Personal Genetics Education Project

Debating direct-to-consumer genetics and medical ‘paternalism’

How much background is needed to make sense of genetic analysis? How to people react to such information? Do we need to think differently when talking about direct-to-consumer analysis versus the type of information one is likely to receive in the medical arena from a certified genetic counselor?  These questions come up whenever pgEd is talking with students, and even in our more informal conversations with friends, colleagues and neighbors.  Recently, several writers have tackled some of these questions, with sometimes divergent conclusions. We appreciate the nuanced arguments both Virginia Hughes and Laura Hercher make in their articles.  We think these pieces also could find a place in the classroom, maybe to augment our lesson about “direct-to-consumer genetic testing.”  We could also see teachers finding these pieces great as background reading ahead of teaching almost any of the pgEd lessons.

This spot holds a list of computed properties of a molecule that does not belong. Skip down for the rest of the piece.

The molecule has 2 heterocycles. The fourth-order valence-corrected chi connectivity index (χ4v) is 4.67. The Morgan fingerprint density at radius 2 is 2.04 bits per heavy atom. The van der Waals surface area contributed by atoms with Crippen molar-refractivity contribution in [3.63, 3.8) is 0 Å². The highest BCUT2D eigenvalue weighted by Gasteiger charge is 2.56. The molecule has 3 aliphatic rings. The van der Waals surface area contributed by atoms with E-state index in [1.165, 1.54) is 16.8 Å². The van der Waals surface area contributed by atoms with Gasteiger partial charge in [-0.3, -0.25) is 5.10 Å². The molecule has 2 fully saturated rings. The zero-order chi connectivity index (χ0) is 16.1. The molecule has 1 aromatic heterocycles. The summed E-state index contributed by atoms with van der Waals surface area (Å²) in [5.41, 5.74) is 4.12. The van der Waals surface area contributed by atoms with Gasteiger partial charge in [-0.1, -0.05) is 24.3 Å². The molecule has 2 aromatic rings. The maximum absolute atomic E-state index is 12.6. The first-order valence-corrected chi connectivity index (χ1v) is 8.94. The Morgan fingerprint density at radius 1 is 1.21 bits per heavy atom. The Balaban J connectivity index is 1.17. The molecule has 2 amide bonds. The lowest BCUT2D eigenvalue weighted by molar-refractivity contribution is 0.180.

Virginia Hughes in Slate: It’s Time to Stop Obsessing About the Dangers of Genetic Testing 

Laura Hercher (via David Dobbs’ Wired blog): The Case for Paternalism in Genetic Testing

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In the News

An event that our teacher friends may find useful: NIH Director Dr. Francis Collins will be hosting a Facebook Live event on Monday, Dec 10th from 3:15-45 pm ET, where he will take questions from middle school students from across the US. You are invited to livestream this event to your classroom and submit your students' questions in the event feed's comments section!

National Institutes of Health (NIH)
How can you start a career in STEM? Join NIH Director & geneticist Dr. Francis Collins on December 10, 2018 at 3:15 pm ET for a conversation featuring Johnson Creek Middle School on becoming a scientist. Dr. Collins will be taking questions from middle school students from across the U.S.!
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Posted by pgEd 3 months ago

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